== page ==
「それぞれの星」 (Sorezore no Hoshi)
“Every Person’s Star”
After an unexpected weeklong break reminding me just how much LotGH improved Tuesdays (hint: a lot), we finally return to the two way slugfest set to get a whole lot more serious. With Iserlohn captured and Yang back home victorious it’s now time to deal with what comes next for the FPA, and as more than a few likely predicted, peace is not part of the equation. Oh yes boys and girls, it’s invasion time.
While the sly opportunism infecting the FPA leadership could be gleaned before with the introduction of Trunicht, this week gave us the first real taste of the Alliance’s true state of affairs. Much like the Empire the FPA has in a sense lost its way, replacing wasteful decadence with corrupt selfishness and a struggle for survival with a moral crusade for “justice”. Its leadership (barring a brave few) care not for those they claim to represent, either too firmly ensconced in their own visions of grandeur, or arrogantly convinced of their own moral superiority. It is, in effect, a clinic on the downsides of (representative) democracy, showing how even the supposedly pure principles of liberty and freedom can be easily twisted to better a chosen few, should the right circumstances arise. As LotGH will keep hitting home again and again, no system of government can or will ever be perfect.
Part of what makes the FPA’s political situation so poignant though is the arguable realism of it. The state, for all intents and purpose, is at the end of its rope, effectively running on fumes as the harsh reality of economics makes its presence felt, manpower (particularly in technical fields) starts being stretched thin, and people begin to question the very purpose of the war. Peace may be the logical option, but when combined with political circumstances and personal pride what is a simple choice becomes anything but. Britain for example struggled through this same situation in May 1940, although unlike it the FPA doesn’t have an apparent Churchill to rally around and carry on the fight. Sure there’s the current council head and Trunicht, but as Trunicht’s dissenting vote should highlight, our war chief has some doubts as to the invasion’s success. Not over the cost of lives mind you (that’s a minor detail), but for the potential to make political hay out of any defeat. Should the invasion fail Trunicht gets off untainted and winds up in a great position to become FPA leader, while if it succeeds he can claim to have presided over a massive Alliance victory—either way, boost in prestige. Whether or not it plays out like that is up in the air obviously (no plan ever works the way it’s supposed to), but you can bet the likes of Trunicht will find a way to remain at the top, one way or another.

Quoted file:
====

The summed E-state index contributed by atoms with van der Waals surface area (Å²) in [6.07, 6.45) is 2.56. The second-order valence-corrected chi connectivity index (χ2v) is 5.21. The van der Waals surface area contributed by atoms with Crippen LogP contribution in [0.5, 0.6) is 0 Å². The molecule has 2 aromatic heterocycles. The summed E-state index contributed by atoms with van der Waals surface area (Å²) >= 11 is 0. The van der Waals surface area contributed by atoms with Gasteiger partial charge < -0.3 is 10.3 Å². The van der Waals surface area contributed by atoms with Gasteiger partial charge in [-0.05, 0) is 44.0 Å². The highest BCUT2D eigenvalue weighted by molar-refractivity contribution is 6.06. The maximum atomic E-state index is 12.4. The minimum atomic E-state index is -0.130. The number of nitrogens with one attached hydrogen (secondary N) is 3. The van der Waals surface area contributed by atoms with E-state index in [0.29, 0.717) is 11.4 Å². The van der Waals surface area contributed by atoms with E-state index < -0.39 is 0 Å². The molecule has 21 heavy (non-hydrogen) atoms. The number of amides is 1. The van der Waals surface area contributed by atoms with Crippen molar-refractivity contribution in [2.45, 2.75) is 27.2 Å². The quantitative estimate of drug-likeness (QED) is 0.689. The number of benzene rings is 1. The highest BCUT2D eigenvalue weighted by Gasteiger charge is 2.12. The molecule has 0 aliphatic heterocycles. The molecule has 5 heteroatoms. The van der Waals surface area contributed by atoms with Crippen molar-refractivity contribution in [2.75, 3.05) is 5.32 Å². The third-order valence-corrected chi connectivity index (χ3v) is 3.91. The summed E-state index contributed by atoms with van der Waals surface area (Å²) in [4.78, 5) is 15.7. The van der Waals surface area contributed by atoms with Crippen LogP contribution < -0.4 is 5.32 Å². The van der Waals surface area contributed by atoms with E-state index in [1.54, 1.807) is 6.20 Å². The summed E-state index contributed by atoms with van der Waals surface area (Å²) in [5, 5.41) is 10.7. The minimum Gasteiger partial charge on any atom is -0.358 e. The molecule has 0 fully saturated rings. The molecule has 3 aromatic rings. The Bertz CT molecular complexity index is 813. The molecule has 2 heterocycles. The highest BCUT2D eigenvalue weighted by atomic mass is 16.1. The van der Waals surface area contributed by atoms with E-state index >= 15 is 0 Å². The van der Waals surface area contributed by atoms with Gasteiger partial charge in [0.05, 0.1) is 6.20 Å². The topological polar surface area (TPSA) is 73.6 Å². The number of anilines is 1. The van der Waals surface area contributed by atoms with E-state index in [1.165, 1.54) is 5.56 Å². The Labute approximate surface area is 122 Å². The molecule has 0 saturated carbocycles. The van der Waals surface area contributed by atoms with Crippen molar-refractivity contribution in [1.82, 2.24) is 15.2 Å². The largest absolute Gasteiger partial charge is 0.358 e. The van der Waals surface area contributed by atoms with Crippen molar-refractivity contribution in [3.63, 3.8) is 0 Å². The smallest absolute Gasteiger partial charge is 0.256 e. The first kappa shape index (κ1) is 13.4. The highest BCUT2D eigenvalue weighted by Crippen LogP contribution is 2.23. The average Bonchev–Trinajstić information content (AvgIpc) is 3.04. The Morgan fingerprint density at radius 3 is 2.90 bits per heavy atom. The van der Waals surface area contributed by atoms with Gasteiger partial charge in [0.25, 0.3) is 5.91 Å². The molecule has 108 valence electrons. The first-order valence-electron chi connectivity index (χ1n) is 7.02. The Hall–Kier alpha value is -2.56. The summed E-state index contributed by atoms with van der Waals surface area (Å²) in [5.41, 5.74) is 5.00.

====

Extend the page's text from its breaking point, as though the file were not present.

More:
One potential upset to invasion of course lies with Fezzan and the proper reveal of Rubinsky. Fezzan’s place in narrative is likely confusing for first-time viewers at the moment—i.e. neutral third power—but its financial clout alone should indicate the importance of this seemingly random planet. By acting like a Twentieth Century USA (look no further than World War I), Fezzan effectively controls the economic interests of key sectors in both the FPA and Empire, enough that if push came to shove it could cripple one or both states without lifting a military finger. What would cause Fezzan to wage such a war of course is a mystery at the moment, but Rubinsky’s musings over a New Galactic Empire should be hint enough. Unfortunately for Reinhardt there’s another party determined to see new leadership at the top of Empire, and this one plans on keeping it very friendly towards certain interests.
One way or another the winds of political change in LotGH are slowly speeding up, and as Yang and Reinhardt will both quickly learn, its effects on them and their respective countries will be far beyond their wildest imaginations.